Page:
By Louis Smith.
In 2016, Patrícia Sochor left Ferroviária after only a season, opting to join Spanish club SC Huelva before returning to Brazil signing with giants Santos a year later.
There she lifted the Campeonato Brasileiro Feminino and the Paulista state championship during a three-year spell.
At the beginning of last year, she rejoined Ferroviária for a second spell.
“I wanted to look for new things, learn more, mature more professionally and, in short, seek new challenges,” Sochor tells WFi.
“Whenever I change my team, I have this in mind: new challenges and personal and professional growth. Returning here was to seek the title that I did not have — that of Libertadores.”
The Copa Libertadores Femenina is the top prize in South American women’s football. Sochor had played twice in the competition in 2018 when Santos suffered final heartbreak in a penalty shootout loss to Colombian side Atlético Huila.
Quem é Patrícia Sochor?
Sochor nasceu em 1994, é de Iguatemi, Mato Grosso do Sul.
A gente conhece bem o talento da nossa 11, mas talvez é hora de conhecer o caminho de Sochor até o Santos. pic.twitter.com/6dVJPVQjeB
— Sereias da Vila (@Sereias_daVila) July 26, 2019
The 2020 edition was due to begin in September 2020 and finish in October, however, like most football, the competition had to be postponed due to the coronavirus outbreak.
After months of anticipation, Conmebol announced that the action would finally commence in March 2021 in Argentina.
The format of the Libertadores Femenina is similar to an international tournament with a group stage of three games before a one-legged knockout stage between the top two in each group.
In their opener, Ferroviária suffered a 4-0 defeat to Libertad/Limpeño and drew their second group game with Uruguayan outfit Peñarol 1-1, leaving them with it all to do in their final game.
An emphatic 4-1 win over group winners Universidad de Chile ensured their place in the knockouts as they had scored one more goal than third place Libertad/Limpeño.
A 1-0 triumph over River Plate, thanks to a goal from Ana Alice, set up another battle with Universidad de Chile in the semis.
This time, it was a much tighter affair, and neither side could find the breakthrough after 90 minutes, sending the tie to penalties.
After 17 penalties and the score at 6-6, Sochor stepped up and slotted her penalty nicely into the bottom corner shifting the pressure to her opponent Fernanda Ramírez.
Ramírez fluffed her lines and her penalty was comfortably saved by Brazil international Luciana, sending Ferroviária to the showpiece final.
“Going into the shootout, surprisingly, we were very excited,” says Sochor. “It was the first time in my career I had taken a penalty.
“I was nervous until my turn came, by the time I took the first step I forgot it was the first time, I forgot about everything around me.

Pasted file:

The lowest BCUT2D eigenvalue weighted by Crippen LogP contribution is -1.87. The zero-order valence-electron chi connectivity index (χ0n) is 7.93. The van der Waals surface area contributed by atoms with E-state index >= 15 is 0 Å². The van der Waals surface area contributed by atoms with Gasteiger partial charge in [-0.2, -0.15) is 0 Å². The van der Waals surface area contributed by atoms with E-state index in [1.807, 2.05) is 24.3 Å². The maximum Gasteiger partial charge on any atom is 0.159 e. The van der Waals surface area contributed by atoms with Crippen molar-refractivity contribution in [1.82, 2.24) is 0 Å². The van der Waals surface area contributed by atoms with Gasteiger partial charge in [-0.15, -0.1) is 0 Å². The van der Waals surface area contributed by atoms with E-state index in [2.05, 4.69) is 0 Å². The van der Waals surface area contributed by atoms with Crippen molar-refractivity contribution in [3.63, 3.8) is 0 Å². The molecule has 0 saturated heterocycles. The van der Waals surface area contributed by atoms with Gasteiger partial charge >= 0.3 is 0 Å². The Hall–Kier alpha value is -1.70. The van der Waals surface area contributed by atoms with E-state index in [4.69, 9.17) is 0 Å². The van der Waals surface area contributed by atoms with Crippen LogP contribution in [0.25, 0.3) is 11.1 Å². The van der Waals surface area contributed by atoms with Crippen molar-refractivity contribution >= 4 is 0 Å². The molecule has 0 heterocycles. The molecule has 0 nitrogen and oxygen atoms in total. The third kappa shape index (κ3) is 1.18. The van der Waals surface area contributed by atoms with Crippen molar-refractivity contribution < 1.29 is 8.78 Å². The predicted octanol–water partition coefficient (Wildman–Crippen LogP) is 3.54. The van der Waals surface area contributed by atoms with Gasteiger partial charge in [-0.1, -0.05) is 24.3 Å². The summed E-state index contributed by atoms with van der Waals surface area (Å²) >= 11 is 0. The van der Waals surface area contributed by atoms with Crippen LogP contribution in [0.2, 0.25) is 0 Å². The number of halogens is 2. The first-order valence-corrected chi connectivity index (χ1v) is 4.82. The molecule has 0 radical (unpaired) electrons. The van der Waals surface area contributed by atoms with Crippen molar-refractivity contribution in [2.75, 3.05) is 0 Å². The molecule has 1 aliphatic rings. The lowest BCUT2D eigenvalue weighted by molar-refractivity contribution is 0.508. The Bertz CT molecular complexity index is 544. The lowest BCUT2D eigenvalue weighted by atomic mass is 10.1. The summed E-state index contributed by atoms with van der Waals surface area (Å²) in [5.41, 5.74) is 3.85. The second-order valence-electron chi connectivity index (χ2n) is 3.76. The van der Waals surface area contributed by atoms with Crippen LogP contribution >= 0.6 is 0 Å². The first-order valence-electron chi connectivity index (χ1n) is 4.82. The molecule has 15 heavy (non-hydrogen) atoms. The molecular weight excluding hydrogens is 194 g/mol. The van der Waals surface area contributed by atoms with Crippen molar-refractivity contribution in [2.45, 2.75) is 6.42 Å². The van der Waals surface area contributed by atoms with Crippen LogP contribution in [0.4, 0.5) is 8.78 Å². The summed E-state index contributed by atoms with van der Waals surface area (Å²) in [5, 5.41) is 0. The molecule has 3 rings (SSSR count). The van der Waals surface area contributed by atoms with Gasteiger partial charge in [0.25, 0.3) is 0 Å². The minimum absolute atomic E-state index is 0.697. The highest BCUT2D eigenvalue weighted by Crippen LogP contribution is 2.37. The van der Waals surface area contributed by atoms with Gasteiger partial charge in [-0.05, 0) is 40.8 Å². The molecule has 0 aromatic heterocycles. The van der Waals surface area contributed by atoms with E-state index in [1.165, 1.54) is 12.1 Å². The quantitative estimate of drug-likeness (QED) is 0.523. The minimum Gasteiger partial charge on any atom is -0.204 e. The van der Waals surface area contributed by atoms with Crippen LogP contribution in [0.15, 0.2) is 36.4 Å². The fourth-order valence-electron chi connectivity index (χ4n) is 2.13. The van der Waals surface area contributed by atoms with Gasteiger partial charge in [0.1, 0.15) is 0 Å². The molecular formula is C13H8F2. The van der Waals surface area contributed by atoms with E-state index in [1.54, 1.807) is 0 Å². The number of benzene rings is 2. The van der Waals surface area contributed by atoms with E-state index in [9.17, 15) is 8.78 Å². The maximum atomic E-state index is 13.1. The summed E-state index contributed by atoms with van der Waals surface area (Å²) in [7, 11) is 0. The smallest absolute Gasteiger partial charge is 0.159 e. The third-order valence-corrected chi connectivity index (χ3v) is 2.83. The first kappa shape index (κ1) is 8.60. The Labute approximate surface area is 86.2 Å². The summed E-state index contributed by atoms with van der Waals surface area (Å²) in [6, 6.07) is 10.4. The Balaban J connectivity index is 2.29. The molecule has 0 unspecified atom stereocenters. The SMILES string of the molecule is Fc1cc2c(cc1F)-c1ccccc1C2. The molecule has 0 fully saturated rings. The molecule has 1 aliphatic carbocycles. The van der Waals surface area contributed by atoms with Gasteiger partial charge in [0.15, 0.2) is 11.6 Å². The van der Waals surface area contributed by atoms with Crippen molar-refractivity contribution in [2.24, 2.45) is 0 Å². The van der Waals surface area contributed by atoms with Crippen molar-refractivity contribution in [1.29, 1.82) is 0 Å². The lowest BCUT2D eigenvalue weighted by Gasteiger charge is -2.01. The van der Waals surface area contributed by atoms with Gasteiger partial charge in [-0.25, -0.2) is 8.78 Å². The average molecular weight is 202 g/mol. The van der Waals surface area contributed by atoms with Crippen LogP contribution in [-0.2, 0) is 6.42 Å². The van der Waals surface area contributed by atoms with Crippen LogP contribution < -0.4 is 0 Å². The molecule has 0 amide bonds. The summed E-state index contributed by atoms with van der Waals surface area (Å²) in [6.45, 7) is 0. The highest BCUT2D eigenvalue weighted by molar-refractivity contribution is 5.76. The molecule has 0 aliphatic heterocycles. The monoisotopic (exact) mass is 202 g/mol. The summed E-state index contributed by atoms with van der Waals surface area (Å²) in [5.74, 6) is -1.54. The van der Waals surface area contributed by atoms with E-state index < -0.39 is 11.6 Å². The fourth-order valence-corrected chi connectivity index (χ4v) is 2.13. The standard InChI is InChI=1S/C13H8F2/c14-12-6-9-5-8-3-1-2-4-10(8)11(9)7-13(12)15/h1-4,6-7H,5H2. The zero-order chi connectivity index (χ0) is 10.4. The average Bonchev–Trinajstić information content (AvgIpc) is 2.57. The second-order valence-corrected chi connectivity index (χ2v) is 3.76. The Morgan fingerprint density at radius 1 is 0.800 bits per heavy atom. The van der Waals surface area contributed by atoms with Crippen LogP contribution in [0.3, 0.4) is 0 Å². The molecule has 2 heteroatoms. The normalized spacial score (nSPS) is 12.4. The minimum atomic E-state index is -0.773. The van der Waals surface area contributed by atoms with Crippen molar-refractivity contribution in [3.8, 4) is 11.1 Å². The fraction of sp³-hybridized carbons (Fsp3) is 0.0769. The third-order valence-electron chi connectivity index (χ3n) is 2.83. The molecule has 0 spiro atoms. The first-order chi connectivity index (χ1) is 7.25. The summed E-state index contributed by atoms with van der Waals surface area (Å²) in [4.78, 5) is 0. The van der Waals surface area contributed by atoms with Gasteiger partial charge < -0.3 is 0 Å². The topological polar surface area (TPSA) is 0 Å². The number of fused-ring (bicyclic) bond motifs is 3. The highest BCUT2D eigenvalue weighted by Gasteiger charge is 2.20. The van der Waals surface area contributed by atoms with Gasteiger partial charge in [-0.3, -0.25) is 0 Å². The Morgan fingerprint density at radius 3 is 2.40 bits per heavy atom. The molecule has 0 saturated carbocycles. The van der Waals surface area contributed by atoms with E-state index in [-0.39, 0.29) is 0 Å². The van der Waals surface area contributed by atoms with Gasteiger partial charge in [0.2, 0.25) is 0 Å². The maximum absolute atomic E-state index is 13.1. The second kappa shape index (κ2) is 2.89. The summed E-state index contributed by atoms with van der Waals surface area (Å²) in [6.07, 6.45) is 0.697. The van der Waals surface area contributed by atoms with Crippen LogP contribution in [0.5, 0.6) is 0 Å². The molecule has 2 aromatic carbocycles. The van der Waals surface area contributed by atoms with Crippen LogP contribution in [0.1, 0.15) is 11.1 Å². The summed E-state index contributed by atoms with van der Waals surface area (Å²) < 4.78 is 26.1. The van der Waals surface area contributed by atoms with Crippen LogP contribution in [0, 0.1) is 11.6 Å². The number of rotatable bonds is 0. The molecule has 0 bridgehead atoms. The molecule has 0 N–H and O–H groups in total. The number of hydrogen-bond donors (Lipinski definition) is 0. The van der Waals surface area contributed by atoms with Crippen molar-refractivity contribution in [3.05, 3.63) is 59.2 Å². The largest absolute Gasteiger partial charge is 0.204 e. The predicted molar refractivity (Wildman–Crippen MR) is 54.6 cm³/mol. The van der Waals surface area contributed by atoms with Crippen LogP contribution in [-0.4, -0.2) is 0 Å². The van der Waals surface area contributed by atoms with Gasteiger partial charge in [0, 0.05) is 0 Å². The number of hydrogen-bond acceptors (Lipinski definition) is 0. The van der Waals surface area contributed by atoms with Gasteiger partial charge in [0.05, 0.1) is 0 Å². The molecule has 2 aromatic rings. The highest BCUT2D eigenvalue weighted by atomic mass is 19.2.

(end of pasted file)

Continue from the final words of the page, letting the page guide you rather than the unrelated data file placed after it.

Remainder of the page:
“I just thought about the side I was going to shoot and I was confident. Thank God it worked.”
The final saw Ferroviária lock-horns with América de Cali of Colombia.
“We knew it would be a difficult game, we knew the quality of their team,” says Sochor of their thoughts going into the final.
“Lindsay Camila [Ferroviária manager] inspired us with photos of our family and things that were very intense for us in the competition, like the song Pesadão by singer Isa.
“But in truth, it doesn’t take much to get inspired, it’s a final, a game every athlete wants to play in.”
The Brazilians got off to a perfect start thanks to Sochor when her long-range free-kick aimed for the box missed everyone and caught out goalkeeper Katherine Tapia.
“Honestly, I left myself at the moment of the goal,” she says. “I spent the whole championship trying to score, and there were many shots that hit the post, the crossbar and others that went out or stopped in the goal.
“It’s a ball I tried to cross and it ended up entering the goal, then I believe it was God’s hand on me at the right time, at his time.”
Catalina Usme pulled the tie level from the spot but Aline Milene De Lima replied three minutes later, reinstating Ferroviária’s lead going into half time.
With a message of: “Continue at the same intensity and do not give up until the last minute” during the break, the side from a small city in São Paulo held on to become champions of South America for the second time.
Sochor had finally achieved one of her main goals.
“It was incredible,” she said. “It was the title I didn’t have. “It’s a title that every soccer player dreams of having, so for me it was spectacular.
“I was in a state of shock, a mixture of joy and satisfaction for all the work we did. Even more so in the face of such a complicated moment in which the world finds itself.
“Being able to be there, doing what I love and bringing happiness to the city of Araraquara and to all our family members, was indescribable.”
With the 2020 season-ending in glory, Sochor spoke about her desires and goals for 2021
“A lot of work, keeping up physically, winning the championship titles we have to participate and having a good campaign.
“We know we have to work hard for all this and that is what we are going to do.”